Two orphaned kids Andi (Emma Roberts) and her mechanical whiz of a younger brother Bruce (Jake T. Austin) live in a foster home with a couple of aging wannabe rock stars (Lisa Kudrow Kevin Dillon) who are vehemently anti-pet. Running out of ways to keep their stray pooch Friday hidden in plain sight they stumble on to an abandoned hotel that turns out to be the perfect shelter for Friday – and transform the place into luxury accommodations for all sorts of unwanted pets they spring from the local pound and the streets. But can they stay one step ahead of the law while keeping this United Nations of dogs in line? Human actors don’t have a chance against the gifted assortment of canines. With dogs of every breed from a border collie who loves to herd sheep (don’t ask) to an English bulldog obsessed with chewing stuff the trainers deliver a cast that flawlessly pulls off every dog trick in the book. Fortunately Roberts (Nancy Drew) and Austin are winning and likeable as the two main kids who share a need for family with their four-legged counterparts. Kudrow and Dillon don’t get a whole lot to do in strictly stereotyped roles but Don Cheadle as the kids’ social worker adds a nice touch of dignity and warmth to the story. For his first American feature German director Thor Freudenthal got the supreme challenge: working with kids and animals. Getting this furry menagerie to act on cue could not have been easy but Freundenthal and his talented trainers make it look so. Particularly amusing are the various gadgets and elaborate contraptions Bruce builds to keep the doggies occupied and quiet -- including simulated car windows they can stick their heads out of portable toilets complicated feeding machines and on and on. Just like the current hit Marley & Me it’s a funny and heartwarming family comedy.
Towne’s film is a noble but ultimately flawed attempt to adapt author John Fante’s highly regarded 1930s novel (the screenwriter discovered it and befriended the author while researching Chinatown and spent over three decades trying to bring it to the screen). It tells the tale of wannabe writer and second generation Italian American Arturo Bandini (Colin Farrell) who comes to the sunny Sodom-by-the-Sea to seek fame and fortune by penning the Great American Novel and collides with a headstrong sharp-tongued Mexican waitress Camilla (Salma Hayek)--a far cry from the beautiful blonde of his romantic fantasies. But she too isn’t looking for an Italian--she longs to marry a WASP and shed her Latin identity. The two tangle--and become entangled--with each other as they try to make their dreams come true in the misnamed City of Angels. It’s a potent premise--a racially charged romance set against a vivid Day of the Locust-style backdrop--that gets off to a stylish start but quickly gets bogged down in a morass of too-familiar oh-so-soap opera sentiment. Looking perfectly fit for a fedora Colin Farrell attacks his role with an abundance of passion wit and verve and the strength of his performance carries the film through many of its rockier trails. As well Salma Hayek practically radiates sensuality AND a keen intelligence in one of most fully realized performances to date. The two strike some very palpable sparks--fireworks even--during both their amusing verbal sparring matches and their highly charged sex scenes (yes both her caliente curves and his bad boy beefcake are on full--and full frontal--display to strong effect). Both performers lift the film to heights it might otherwise not have achieved but are let down by the film’s lugubrious pacing and pat uninvolving third act. Idina Menzel (of Rent fame) pockets nearly every scene she’s in as an eccentric woman obsessed with Farrell’s character delivering a performance that deftly spins its initial quirky comic appeal on a dime into a more moving note of tragedy and sympathy. Towne’s abilities behind the camera--in films such as Tequila Sunrise and Without Limits--have often taken a back seat to his stellar reputation as one of Hollywood’s finest living screenwriters. Still his directorial gifts are considerable as he proves again in Ask the Dust. He adroitly visualizes the Bunker Hill district of Los Angeles circa 1939 with the aid of a masterful set built in the unlikely locale of South Africa and his lengthy rehearsal process and trust of actors helped concoct great chemistry between Hayek and Farrell. Where he really trips up is in the editing: the film plays like a screenwriter’s full version if his own final draft. The lack of nips and tucks in the cutting room slows the pace and progression to a fault resulting in scenes that play too long and turgidly. After the too-slow march to the inevitable end you’ll feel like you’re the one who should be brushing the dust off as you leave the theater.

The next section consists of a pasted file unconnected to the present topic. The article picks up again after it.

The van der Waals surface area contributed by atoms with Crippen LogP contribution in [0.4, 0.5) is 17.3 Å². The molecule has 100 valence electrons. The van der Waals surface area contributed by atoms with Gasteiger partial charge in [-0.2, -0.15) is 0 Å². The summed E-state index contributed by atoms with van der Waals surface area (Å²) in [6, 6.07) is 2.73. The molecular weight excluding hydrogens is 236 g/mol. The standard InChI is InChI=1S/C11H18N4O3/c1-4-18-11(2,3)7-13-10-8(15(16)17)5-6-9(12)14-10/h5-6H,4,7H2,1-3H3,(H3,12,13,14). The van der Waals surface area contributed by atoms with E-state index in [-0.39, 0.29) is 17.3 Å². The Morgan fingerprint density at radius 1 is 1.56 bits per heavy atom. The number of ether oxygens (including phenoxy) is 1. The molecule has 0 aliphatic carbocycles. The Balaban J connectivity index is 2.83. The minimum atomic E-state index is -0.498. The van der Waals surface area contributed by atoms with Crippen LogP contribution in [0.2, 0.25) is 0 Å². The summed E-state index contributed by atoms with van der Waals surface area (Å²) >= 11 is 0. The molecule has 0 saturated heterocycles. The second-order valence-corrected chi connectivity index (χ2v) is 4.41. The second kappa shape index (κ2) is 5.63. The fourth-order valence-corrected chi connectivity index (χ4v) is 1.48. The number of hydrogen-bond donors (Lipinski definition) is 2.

Deep in the ground behind a Jerusalem hardware store a tomb is discovered holding an ancient skeleton that bears all the markings and evidence of Jesus Christ. The Vatican sends out Jesuit Matt Guttierez (Antonio Banderas) to bury the secret (the Catholic Church would rather nobody know that Christ's body wasn't really resurrected). Matt teams up with archaeologist Sharon Golban (Olivia Williams) to investigate and winds up in the middle of a power struggle between politicians religious extremists and terrorists.
Banderas as the devout priest seems to be phoning this one in while Williams as the pragmatic scientist is solid but not terribly memorable. But together their chemistry is pretty good as a man of faith and a woman of science who both find their beliefs tested by what they've found-and by the sexual tension between them. Derek Jacobi is pure Easter ham as Father Lavelle who finds his lifelong beliefs shaken (O how they're shaken!).
Ho hum. What ultimately could've been an interesting story ends up talked over to death. Dry discussions ensue between Matt and Father Lavelle-snore. Who cares? Faith schmaith get to the action already. This might have been better had it concentrated solely on what the discovery of Christ's body could mean politically and culturally to the rest of the world. Instead the film balks jerkily between a half-hearted and predictable conflict between the Israelis and Palestinians (yeah we know they don't get along) and the individual struggles of faith by the characters who naturally end up in the middle of a terrorist scenario.